Your heart is the most amazing organ. It beats 100,000 times a day every day for the whole of your life; sending 2000 gallons of blood to the 60,000 miles of blood vessels around your body daily. This amounts to as many as 3.5 billion beats in your lifetime!
It stands to reason that looking after and loving your heart is more important that searching for true love, because a real broken heart is one that can no longer perform its lifetime role efficiently.
It’s important to understand the heart is a muscle and like all muscles it needs to be strong in order to function. Top performing athletes often have enlarged hearts and this is down to the vigorous training they partake in, the heart grows stronger, denser and heavier to deal with increased demands.
You don’t need to train like an athlete and dedicate several hours a day to keep your heart healthy though. Combining physical activity and maintaining a healthy weight, through eating a well-balanced diet are all essential components in reducing your risk of coronary heart disease.
So here are five heart healthy workouts to make sure you keep your heart in tip-top condition.
This is training at an intensity you can maintain for an extended period of time. A beginner might start with 15 or 20 minutes of activity such as brisk walking, light jogging or riding a bike. Steady state training helps build a strong aerobic foundation and should be the starting point for anyone new to fitness as well as a good method of recovery for training between more intense sessions. As you become stronger steady state training can be developed into medium and higher intensity steady state sessions where duration times decrease but a sustained effort can be maintained throughout.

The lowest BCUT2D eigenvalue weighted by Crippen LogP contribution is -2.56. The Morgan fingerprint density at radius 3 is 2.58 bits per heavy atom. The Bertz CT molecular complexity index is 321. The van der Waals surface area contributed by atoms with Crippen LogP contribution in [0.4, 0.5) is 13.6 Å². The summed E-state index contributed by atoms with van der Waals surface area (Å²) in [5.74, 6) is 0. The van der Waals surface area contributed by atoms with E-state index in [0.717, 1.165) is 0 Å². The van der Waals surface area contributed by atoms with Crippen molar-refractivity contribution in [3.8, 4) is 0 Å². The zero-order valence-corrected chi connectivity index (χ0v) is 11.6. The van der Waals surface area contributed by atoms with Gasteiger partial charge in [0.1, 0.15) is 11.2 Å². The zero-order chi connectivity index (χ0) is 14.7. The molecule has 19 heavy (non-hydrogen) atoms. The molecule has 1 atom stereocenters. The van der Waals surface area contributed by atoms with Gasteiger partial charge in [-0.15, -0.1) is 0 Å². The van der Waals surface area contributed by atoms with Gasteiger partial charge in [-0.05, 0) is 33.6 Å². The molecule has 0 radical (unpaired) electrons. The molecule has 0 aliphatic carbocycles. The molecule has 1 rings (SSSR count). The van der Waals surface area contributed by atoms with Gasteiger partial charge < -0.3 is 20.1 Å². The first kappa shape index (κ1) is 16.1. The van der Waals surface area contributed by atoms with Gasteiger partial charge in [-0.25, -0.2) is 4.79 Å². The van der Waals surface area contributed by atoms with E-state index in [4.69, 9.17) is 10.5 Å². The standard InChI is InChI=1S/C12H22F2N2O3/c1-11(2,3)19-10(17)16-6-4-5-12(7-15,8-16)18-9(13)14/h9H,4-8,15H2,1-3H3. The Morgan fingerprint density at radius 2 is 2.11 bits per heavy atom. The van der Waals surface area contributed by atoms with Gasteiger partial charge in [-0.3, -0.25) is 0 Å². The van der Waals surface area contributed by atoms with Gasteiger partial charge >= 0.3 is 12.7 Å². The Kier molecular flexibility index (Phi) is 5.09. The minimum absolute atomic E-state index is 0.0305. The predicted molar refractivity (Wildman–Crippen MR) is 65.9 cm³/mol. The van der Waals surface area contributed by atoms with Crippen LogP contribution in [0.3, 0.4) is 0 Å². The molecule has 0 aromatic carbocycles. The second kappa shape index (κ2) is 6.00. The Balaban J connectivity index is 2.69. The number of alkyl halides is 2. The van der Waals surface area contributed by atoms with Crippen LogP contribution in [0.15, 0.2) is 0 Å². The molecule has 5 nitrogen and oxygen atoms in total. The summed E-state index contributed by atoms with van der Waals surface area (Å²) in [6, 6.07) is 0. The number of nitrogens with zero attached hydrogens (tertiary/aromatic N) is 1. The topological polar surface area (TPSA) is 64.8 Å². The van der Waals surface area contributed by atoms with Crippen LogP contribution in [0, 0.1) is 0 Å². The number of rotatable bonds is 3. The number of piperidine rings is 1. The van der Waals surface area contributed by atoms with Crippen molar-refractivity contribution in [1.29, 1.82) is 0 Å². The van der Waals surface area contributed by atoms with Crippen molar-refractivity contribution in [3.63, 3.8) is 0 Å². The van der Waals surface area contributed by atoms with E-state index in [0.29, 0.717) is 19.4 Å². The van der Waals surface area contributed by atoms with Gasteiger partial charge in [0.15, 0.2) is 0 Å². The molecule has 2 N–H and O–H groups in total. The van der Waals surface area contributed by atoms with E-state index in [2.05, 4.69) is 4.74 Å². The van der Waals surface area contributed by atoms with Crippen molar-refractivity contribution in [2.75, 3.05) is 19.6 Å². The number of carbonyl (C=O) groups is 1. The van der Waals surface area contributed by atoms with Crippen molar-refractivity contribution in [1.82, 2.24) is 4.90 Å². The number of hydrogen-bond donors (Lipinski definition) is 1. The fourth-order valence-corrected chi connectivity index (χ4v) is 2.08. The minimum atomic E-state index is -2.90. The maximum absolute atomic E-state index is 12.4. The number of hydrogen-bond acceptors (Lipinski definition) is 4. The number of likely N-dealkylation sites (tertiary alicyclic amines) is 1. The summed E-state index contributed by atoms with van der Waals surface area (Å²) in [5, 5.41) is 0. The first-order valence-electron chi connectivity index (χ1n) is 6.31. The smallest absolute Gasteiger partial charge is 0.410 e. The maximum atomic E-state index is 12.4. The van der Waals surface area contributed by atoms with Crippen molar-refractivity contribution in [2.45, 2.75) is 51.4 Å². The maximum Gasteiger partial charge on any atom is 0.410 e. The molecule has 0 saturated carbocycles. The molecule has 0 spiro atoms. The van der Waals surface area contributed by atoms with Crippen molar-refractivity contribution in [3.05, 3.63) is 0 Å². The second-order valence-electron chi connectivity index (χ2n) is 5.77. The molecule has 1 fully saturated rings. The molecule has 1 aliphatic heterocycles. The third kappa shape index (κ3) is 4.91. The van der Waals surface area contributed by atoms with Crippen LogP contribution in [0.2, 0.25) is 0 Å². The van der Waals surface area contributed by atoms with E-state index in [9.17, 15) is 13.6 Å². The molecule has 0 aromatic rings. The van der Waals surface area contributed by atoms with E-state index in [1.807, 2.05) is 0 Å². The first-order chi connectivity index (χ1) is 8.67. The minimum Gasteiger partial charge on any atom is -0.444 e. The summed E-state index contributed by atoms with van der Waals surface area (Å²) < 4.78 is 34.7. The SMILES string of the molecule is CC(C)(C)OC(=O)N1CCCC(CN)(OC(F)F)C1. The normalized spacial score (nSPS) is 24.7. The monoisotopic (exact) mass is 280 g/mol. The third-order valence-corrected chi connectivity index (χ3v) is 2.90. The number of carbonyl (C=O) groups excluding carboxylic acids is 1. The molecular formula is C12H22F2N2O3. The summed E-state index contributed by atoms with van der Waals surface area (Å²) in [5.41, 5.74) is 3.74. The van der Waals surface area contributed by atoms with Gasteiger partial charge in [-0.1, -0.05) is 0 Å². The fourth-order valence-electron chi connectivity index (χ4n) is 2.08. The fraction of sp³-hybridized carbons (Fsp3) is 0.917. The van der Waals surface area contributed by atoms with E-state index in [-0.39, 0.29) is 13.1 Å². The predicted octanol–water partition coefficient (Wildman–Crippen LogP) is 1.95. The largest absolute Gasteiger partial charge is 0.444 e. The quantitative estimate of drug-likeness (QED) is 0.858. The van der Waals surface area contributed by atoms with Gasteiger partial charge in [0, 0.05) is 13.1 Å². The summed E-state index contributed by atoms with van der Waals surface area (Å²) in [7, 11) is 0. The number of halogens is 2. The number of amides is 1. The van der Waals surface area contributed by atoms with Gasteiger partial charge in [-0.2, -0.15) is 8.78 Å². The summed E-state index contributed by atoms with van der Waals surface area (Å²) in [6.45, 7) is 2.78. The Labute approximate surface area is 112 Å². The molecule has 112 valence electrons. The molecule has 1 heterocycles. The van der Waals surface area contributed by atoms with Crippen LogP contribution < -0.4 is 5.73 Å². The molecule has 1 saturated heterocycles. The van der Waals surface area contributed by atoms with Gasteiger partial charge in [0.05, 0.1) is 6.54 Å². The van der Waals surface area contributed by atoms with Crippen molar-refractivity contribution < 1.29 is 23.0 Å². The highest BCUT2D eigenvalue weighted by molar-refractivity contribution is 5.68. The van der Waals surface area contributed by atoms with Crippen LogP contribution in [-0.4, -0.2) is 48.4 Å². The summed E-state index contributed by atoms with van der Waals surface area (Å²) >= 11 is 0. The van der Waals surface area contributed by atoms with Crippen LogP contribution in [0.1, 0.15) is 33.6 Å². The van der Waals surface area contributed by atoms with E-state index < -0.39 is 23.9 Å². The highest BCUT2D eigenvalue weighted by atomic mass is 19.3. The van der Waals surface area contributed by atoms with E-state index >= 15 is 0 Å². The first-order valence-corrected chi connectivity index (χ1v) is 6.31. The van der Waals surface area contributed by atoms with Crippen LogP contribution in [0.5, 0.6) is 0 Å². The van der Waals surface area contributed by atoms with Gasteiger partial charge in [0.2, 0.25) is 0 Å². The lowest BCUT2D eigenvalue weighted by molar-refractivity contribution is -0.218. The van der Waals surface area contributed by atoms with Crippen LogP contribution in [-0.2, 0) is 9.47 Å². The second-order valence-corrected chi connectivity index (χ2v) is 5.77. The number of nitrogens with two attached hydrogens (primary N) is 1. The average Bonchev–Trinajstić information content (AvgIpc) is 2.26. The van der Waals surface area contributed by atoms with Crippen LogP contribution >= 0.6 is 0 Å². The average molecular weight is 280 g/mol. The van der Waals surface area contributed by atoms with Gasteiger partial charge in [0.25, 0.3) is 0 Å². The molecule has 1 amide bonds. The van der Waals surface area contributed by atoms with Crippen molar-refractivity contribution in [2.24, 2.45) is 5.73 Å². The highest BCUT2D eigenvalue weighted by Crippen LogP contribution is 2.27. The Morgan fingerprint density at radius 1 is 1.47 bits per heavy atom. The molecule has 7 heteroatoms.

Circuit training is a great way to add variety and target strength and conditioning alongside cardiovascular training. As the name suggests the workout includes a circuit approach with several ‘stations’ or exercises that are completed one after the other. The real advantage of this approach is the ability to target multiple muscle groups, making workouts both time efficient and fun.
Fartlek is a Swedish term that means ‘speed play’. Familiar to runners it’s a system that can be incorporated in many other training sessions as well. To use a fartlek approach you simply change intensity throughout the session according to how you are feeling, speeding up and then slowing down as necessary to recover. This ‘play’ with different paces allows greater flexibility, the ability to tune into how your body is responding, and makes sessions varied as well as stimulating.
Interval training involves training at a given intensity for a set duration, interspersed with a duration or ‘rest’ or lower intensity. There are numerous approaches and methods for interval training but the basic principle remains the same, an interval of higher/harder intensity followed by an interval of lower/easier intensity.
HIIT training is essentially a variation of interval training, and involves short, high intensity bursts of activity with longer less intense recovery intervals. High Intensity Interval Training, HIIT as it’s often referred to, has become very popular in recent years often credited with the most efficient way to burn fat. While this is a highly effective form of training it should only be carried out if you have a good foundation of cardiovascular fitness and is unsuitable for beginners. The high demands it places on the body also increases the risk of injury so HIIT sessions should be interspersed with recovery sessions as well as alternated with other training approaches.
There are a numerous ways to keep your heart healthy so remember this Valentine’s Day, the greatest love affair is the one you have with your own heart!